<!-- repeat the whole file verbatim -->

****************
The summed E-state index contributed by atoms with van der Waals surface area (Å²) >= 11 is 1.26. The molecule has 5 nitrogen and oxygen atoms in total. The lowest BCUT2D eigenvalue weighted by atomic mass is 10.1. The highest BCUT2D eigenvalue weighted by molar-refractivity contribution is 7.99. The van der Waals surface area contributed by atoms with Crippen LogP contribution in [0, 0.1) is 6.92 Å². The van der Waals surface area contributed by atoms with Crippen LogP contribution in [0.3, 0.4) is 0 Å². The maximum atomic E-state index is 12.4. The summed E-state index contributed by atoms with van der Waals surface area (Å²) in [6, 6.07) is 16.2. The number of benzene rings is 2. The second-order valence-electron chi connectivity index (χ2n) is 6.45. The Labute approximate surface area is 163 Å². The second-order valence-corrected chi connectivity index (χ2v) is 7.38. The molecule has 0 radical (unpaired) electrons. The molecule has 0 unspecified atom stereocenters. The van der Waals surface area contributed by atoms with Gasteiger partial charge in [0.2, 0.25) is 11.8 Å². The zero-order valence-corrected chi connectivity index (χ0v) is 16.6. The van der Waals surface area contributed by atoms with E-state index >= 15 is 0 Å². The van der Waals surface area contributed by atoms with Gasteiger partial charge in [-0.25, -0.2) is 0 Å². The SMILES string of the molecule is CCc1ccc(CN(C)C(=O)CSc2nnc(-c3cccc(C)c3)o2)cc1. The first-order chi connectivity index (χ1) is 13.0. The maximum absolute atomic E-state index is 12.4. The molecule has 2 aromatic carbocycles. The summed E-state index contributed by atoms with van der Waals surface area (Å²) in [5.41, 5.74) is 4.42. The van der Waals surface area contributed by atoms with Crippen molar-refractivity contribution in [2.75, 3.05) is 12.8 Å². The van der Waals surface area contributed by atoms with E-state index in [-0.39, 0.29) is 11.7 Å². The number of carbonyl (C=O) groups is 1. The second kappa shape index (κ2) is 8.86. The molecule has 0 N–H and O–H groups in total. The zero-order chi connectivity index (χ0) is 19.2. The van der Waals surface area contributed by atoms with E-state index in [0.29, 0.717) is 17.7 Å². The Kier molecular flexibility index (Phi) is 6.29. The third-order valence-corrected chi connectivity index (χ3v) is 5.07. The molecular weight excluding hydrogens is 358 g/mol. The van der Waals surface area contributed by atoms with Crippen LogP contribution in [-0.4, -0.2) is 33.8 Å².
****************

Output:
The summed E-state index contributed by atoms with van der Waals surface area (Å²) >= 11 is 1.26. The molecule has 5 nitrogen and oxygen atoms in total. The lowest BCUT2D eigenvalue weighted by atomic mass is 10.1. The highest BCUT2D eigenvalue weighted by molar-refractivity contribution is 7.99. The van der Waals surface area contributed by atoms with Crippen LogP contribution in [0, 0.1) is 6.92 Å². The van der Waals surface area contributed by atoms with Crippen LogP contribution in [0.3, 0.4) is 0 Å². The maximum atomic E-state index is 12.4. The summed E-state index contributed by atoms with van der Waals surface area (Å²) in [6, 6.07) is 16.2. The number of benzene rings is 2. The second-order valence-electron chi connectivity index (χ2n) is 6.45. The Labute approximate surface area is 163 Å². The second-order valence-corrected chi connectivity index (χ2v) is 7.38. The molecule has 0 radical (unpaired) electrons. The molecule has 0 unspecified atom stereocenters. The van der Waals surface area contributed by atoms with Gasteiger partial charge in [0.2, 0.25) is 11.8 Å². The zero-order valence-corrected chi connectivity index (χ0v) is 16.6. The van der Waals surface area contributed by atoms with E-state index >= 15 is 0 Å². The van der Waals surface area contributed by atoms with Gasteiger partial charge in [-0.25, -0.2) is 0 Å². The SMILES string of the molecule is CCc1ccc(CN(C)C(=O)CSc2nnc(-c3cccc(C)c3)o2)cc1. The first-order chi connectivity index (χ1) is 13.0. The maximum absolute atomic E-state index is 12.4. The molecule has 2 aromatic carbocycles. The summed E-state index contributed by atoms with van der Waals surface area (Å²) in [5.41, 5.74) is 4.42. The van der Waals surface area contributed by atoms with Crippen molar-refractivity contribution in [2.75, 3.05) is 12.8 Å². The van der Waals surface area contributed by atoms with E-state index in [-0.39, 0.29) is 11.7 Å². The number of carbonyl (C=O) groups is 1. The second kappa shape index (κ2) is 8.86. The molecule has 0 N–H and O–H groups in total. The zero-order chi connectivity index (χ0) is 19.2. The van der Waals surface area contributed by atoms with E-state index in [0.29, 0.717) is 17.7 Å². The Kier molecular flexibility index (Phi) is 6.29. The third-order valence-corrected chi connectivity index (χ3v) is 5.07. The molecular weight excluding hydrogens is 358 g/mol. The van der Waals surface area contributed by atoms with Crippen LogP contribution in [-0.4, -0.2) is 33.8 Å².